Amanda is a cognitive behavioural therapist who specialises in working with people who suffer from personality disorders. She became interested in working with personality disorders after attending training to help her understand her ex-husband who has a suspected Narcissistic Personality Disorder. After her marriage broke up she lost her relationship with her eldest daughter. She tells her story:
In common with borderline-type problems, I was an over-emotional person with rather severe abandonment issues at the time. My husband used me as a convenient prop, exploiting me in every way possible.
Fearing abandonment and emotionally dependent and compliant, I accepted the emotional crumbs that he threw my way. When I had my first daughter, Alexa, I had post-natal depression and could not care for her for the first six weeks of her life. My then husband’s attitude towards me changed, he increasingly became distant and rejecting, pouring his love and attention onto our daughter.
At first I thought this was sweet and indicated he was a good father. In normal psychological development the little girl loves her father in a special way. He is the ultimate protector, the hero. He will fight her battles and always win. She is his princess. She is fearless with daddy by her side. Little girls idealise their fathers. Daddy is often forgiven more quickly than mother.
Mother is female like her; father is male, a prince. This is part of the symbolic family tale that explains the special relationship that develops in healthy father/daughter relationships. As the daughter becomes more separate from her father as an individual, she is able to view him as a real person with his flaws and human frailties.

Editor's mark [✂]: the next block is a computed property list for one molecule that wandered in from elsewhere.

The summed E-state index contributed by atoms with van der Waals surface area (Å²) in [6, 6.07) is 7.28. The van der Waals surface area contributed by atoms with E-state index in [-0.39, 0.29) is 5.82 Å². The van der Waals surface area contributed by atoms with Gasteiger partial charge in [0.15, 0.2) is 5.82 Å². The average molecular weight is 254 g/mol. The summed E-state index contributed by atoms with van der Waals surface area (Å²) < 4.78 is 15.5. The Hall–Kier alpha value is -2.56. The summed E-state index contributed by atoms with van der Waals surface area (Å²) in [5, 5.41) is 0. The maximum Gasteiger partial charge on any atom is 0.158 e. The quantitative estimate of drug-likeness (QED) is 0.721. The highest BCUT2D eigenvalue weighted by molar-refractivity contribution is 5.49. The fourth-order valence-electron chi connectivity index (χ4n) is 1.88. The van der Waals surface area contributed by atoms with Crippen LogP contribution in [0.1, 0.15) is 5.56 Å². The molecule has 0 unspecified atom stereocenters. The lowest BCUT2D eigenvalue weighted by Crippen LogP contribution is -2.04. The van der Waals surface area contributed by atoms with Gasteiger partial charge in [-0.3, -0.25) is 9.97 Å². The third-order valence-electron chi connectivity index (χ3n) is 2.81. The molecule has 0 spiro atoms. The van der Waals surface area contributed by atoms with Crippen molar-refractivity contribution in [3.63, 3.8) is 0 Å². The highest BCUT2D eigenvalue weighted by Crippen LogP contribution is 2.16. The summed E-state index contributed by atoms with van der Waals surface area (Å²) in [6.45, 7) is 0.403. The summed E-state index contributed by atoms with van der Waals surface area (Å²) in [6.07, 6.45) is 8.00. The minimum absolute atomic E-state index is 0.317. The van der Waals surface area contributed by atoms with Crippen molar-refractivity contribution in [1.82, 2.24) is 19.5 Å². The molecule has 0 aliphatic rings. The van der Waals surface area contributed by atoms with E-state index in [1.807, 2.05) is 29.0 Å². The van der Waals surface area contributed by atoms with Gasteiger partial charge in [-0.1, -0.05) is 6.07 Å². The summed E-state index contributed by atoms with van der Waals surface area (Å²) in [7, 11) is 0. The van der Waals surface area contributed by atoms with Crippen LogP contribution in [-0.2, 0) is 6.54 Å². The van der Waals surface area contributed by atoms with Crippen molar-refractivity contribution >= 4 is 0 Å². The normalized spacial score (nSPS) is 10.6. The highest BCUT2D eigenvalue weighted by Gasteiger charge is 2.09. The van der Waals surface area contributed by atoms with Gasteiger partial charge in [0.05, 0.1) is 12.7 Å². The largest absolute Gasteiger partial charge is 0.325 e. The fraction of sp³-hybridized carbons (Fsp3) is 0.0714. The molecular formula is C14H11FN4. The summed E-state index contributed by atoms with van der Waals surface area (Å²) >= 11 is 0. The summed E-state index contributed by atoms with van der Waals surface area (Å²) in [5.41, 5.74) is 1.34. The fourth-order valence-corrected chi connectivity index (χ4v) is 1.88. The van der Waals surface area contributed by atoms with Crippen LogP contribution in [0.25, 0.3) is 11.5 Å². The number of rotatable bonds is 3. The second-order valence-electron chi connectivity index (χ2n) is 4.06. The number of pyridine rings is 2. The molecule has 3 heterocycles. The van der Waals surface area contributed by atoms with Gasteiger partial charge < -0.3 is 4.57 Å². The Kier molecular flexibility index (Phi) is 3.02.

A good father loves his daughter deeply but securely guides her toward becoming a separate human being. My ex-husband was not this type of father. He was a narcissistic father always looking for ego gratification. He could think of nothing better than to be adored by a perfect beautiful daughter that belonged only to him, His daughter.
He favoured the one daughter over everyone else. Alexa had certain attributes that were important to him: physical beauty, outgoing personality, smoothly manipulative, highly confident. The narcissistic father chooses his special daddy’s girl over his wife as a psychological partner.
In her mind and psyche, my daughter began to feel like her dad’s partner not his child. I remember being confused at her screamingly angry reaction to my husband at the time kissing me in front of her. She was four years old and he was not allowed to show me any affection or she would react like a jealous girlfriend.
As my daughter has matured, she has false memories (implanted by her father after the divorce) that are not true. His consistent programming and brainwashing of my oldest child is both subtle and overt, even down to wiping out good memories I try to create with my daughters: if I take them to a four-star hotel in Majorca, immediately we get back he takes them to a five-star hotel in exactly the same place. Subsequently they cannot remember the time spent with me, only with him.
My daughter and I have become alienated because of her total rejection of everything to do with me. My daughter has developed a narcissistic personality, playing her role as daddy’s girl to the hilt. She is 19 and living with her father and his girlfriend.
She is not allowed to go to college or university unless she can travel home each night. She is not allowed to keep secrets from him. He has told me that if I did not do what he wanted, he would tell her to stay away from me and I would never see her again.
He admits that his control over my daughter is complete and absolute. He wields this information as a weapon. My daughter thinks that all of these thoughts and feelings are her own, not some manipulative mind-bending that her father is capable of.
If you think Parental Alienation is being directed at you but are not sure, you can check the Parental Alienation symptom checklist.
Help for Alienated Parents can be found on Clare’s web page under PAS resources.
Matchmothers support mothers who are apart from their children for various reasons.
Lynda Renham-Cook is associate editor at The Scavenger.
Image courtesy of of Kate Dacasto